Don't get me wrong. Being a professional photographer has afforded me a great deal in my life: enormous amounts of respect and accolades from others (fellow photographers, artists, and clients alike), the most lucrative source of supplemental income that anybody could ever imagine in all of their wildest dreams, a constant outlet for me to express myself in visually creative ways as well as be affirmed as a WORKING and SUCCESSFUL visual artist in a field of the arts that is everything including bloated and saturated with those who are either fighting to get in the game, stay in the game, and not get kicked out the the game. (The game meaning the professional photography field.)
But, like I said above, photography is a "thing" to me a much as any other "thing" in my life and though it's taken me such a huge amount of my life (and career) to realize it, I am not ashamed to admit it. Definitely it's not a "thing" to so many others but for me? It is just that. It's not a passion though I definitely did approach it as an art form but for the most part? It was a business. IT WAS BUSINESS. Which means it wasn't personal (to me).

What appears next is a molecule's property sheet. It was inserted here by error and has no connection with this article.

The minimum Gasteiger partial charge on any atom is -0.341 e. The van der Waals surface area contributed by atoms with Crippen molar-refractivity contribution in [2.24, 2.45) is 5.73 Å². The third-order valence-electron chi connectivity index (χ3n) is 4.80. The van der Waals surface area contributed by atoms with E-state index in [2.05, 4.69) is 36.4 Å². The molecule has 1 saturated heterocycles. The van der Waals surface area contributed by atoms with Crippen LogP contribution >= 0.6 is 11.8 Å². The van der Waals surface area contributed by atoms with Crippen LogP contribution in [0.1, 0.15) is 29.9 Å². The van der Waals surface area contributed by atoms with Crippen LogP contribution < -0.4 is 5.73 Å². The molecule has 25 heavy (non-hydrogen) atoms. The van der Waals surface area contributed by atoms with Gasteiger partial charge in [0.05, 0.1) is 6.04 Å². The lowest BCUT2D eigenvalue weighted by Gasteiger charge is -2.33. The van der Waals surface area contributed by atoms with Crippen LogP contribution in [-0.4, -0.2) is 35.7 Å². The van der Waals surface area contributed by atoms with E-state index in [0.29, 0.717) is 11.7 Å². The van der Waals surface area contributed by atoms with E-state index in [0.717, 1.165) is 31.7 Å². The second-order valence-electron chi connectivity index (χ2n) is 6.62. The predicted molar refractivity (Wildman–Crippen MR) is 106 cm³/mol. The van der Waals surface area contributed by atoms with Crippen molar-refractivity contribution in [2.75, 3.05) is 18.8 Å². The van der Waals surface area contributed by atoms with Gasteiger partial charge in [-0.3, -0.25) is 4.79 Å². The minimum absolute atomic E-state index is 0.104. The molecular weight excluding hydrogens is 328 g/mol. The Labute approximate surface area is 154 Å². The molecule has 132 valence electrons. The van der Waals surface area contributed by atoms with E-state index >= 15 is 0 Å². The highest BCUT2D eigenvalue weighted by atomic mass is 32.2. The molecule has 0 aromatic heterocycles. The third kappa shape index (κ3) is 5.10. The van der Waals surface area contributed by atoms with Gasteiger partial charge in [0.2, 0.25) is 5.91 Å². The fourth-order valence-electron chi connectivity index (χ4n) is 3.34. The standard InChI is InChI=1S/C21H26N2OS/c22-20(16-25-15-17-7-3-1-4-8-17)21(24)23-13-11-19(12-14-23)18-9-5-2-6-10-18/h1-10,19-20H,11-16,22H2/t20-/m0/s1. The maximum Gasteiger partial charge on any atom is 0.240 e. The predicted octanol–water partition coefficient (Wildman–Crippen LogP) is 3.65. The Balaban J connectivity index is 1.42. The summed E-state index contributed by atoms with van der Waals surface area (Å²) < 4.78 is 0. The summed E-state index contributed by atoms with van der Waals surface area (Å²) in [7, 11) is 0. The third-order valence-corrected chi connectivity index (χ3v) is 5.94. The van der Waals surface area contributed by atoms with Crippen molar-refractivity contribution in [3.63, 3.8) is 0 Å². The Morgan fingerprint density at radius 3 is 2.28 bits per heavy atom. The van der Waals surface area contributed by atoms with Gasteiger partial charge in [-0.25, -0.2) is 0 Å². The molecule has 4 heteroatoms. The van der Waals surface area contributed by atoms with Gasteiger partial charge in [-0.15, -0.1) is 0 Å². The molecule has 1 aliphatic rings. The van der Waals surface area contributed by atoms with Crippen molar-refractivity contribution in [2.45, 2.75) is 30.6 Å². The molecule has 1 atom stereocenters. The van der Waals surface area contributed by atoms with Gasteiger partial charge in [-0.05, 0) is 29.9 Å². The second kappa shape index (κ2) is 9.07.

I have mentored and consulted with countless fledgling photographers and seasoned professionals of the field/trade for a while now as everyone is always interested in knowing what my "secrets" are. You know what? If secrets means things that I keep from people and purposefully don't share in an effort to ensure that I am more successful than them, I don't have any. I have always told and ALWAYS shared the things that I have brought me the success that I have been so blessed to receive and very obviously and openly enjoy. I am TERRIBLE at keeping secrets. (AWFUL.) (I am worse even at lying! Why? Because I am a visual artist and NOT a performance artist. *shrug*)
On all of those notes and for the purposes of me giving one last thing back to the world of professional photography that has given me SO much that I am walking away from it with my heart and hands full, here are some of the things (for the sake of prosperity) that you (or someone you might know) might consider to be helpful for the purposes of establishing yourself in the business of photography.